I started with an open mind: when I got stuck, I made a map; I read the directions again; I tried unusual commands; I asked the game for hints. I still could not find my way through Dreamhold’s halls or the second egg in The Warbler. I got frustrated. I walked in mental and virtual circles. Too many choices and nothing visual or physical I could hold on to. Then I recalled that I had felt blind and lost before. So I quit.
According to Montfort, Interactive Fiction evolved to incorporate graphics and some even became adaptations of popular novels (3). This sounded like a promising upgrade; after all, who doesn’t like a book with illustrations or a movie adaptation of a book? “Hard core” literature critics or book fans may argue that looking at pictures or watching a film “dumbs down” the content and “spoon feeds” information to a participant–as it foists the artist’s and director’s interpretation of the work into our minds and leaves little room for personal interpretation. However, these add-ins and adaptations can also enhance the reading experience for the veteran and scaffold it for the novice.
Thus, I decided to take IF for one last spin. I found a version of The Hitchhiker’s Guide to the Galaxy IF Game that supposedly had graphics. This certainly would made things easier–or so I thought. The interface was more appealing: constructed like a hand-held game console, I felt more at home clicking the cardinal direction-buttons to give travel commands and typing into a single bar instead of a large empty screen. Only 15 moves later, I was still wandering in the virtual dark and could not find my way out of the first room.
I can appreciate IF’s simplicity and its art in the digital genre; however, my brain cannot “get into” this type of game. I can easily become spiritually lost into a physical book of just words–where my mind decides what to see and can pick up on the subtle hints the author scatters among the leaves. However, everything is there in plain, physical sight and the story is decided. I don’t have to do any work; I just have to accept what’s there. I take comfort in this constancy. The awareness of my physical and mental presence dissolves as I simply take in the words on the page like breath–instead of the constant mindfulness and thinking I engage in solving the mysteries of Interactive Fiction. This uncertainty and unknown makes me feel physically lost in a digital realm.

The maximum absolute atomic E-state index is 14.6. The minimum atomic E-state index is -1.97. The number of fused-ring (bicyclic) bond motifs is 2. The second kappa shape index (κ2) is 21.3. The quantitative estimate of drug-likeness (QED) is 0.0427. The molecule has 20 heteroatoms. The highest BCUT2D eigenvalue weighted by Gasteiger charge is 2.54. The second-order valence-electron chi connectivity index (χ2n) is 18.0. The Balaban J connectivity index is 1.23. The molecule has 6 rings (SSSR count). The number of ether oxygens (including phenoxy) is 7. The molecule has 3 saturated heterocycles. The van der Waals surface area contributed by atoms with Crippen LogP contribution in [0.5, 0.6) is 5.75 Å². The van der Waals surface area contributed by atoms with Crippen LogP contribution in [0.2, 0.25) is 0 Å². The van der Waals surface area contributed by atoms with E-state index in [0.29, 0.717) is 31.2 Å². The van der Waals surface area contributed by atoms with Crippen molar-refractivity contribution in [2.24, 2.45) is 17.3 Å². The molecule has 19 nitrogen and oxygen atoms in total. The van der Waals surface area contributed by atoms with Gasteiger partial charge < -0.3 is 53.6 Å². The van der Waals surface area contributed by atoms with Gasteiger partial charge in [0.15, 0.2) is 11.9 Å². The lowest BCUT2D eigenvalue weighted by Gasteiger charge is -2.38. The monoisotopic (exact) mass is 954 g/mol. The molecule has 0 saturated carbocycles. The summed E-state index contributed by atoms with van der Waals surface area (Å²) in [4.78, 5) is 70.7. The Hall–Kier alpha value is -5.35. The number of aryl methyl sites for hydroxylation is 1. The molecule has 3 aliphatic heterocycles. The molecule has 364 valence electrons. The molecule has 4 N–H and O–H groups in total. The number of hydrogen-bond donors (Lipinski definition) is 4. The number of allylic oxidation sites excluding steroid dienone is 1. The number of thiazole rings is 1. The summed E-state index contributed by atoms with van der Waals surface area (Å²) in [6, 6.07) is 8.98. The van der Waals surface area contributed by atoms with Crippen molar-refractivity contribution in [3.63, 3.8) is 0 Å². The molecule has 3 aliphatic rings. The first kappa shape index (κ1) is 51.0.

I only wish I had Inanimate Alice when I taught remedial reading in a public high school just a few years ago. I can imagine my students—a wide mix of cultures, races, social statuses, and reading abilities—shouting at the scenes displayed on the Promethean Board: “Click where that hand appeared!” “What do those boxes on the right do?” “Check out her pad first!” “Move the mouse somewhere else!” “Play the game; play the game!”—to move the story along.
On their website the creators, Kate Pullinger and Chris Joseph, state that the purpose of the “transmedia project” was originally for entertainment; however, the site clearly markets to educators with a section called “Teach with Alice” and descriptions such as “A reading-from-the-screen experience for the ‘always on’ generation.” They also throw this piece into the fire of the literature-in-the-curriculum debate by asserting “new media demands new literacies.” Thus, I suspect that teachers saw the learning-potential in Inanimate Alice because of its transcendence across nationalities and media types and used it in their classrooms before it was promoted as such. It is probable that once Inanimate Alice found its niche in the world, the creators took that idea and simply showed people.
Digging deeper down the rabbit hole, I can hear teachers making their case that “Inanimate Alice is the future of literature”—for the title itself conjures a character from an old, canonical text, Alice in Wonderland. Both Alices are the about the same age, are inquisitive and imaginative; yet, the modern Alice is older (and ages throughout the series); travels to actual versus seemingly imaginary places; and tries to interpret/engage in her world using a digital device instead of a book. Therefore, it represents the shift in way childhood is perceived and lived.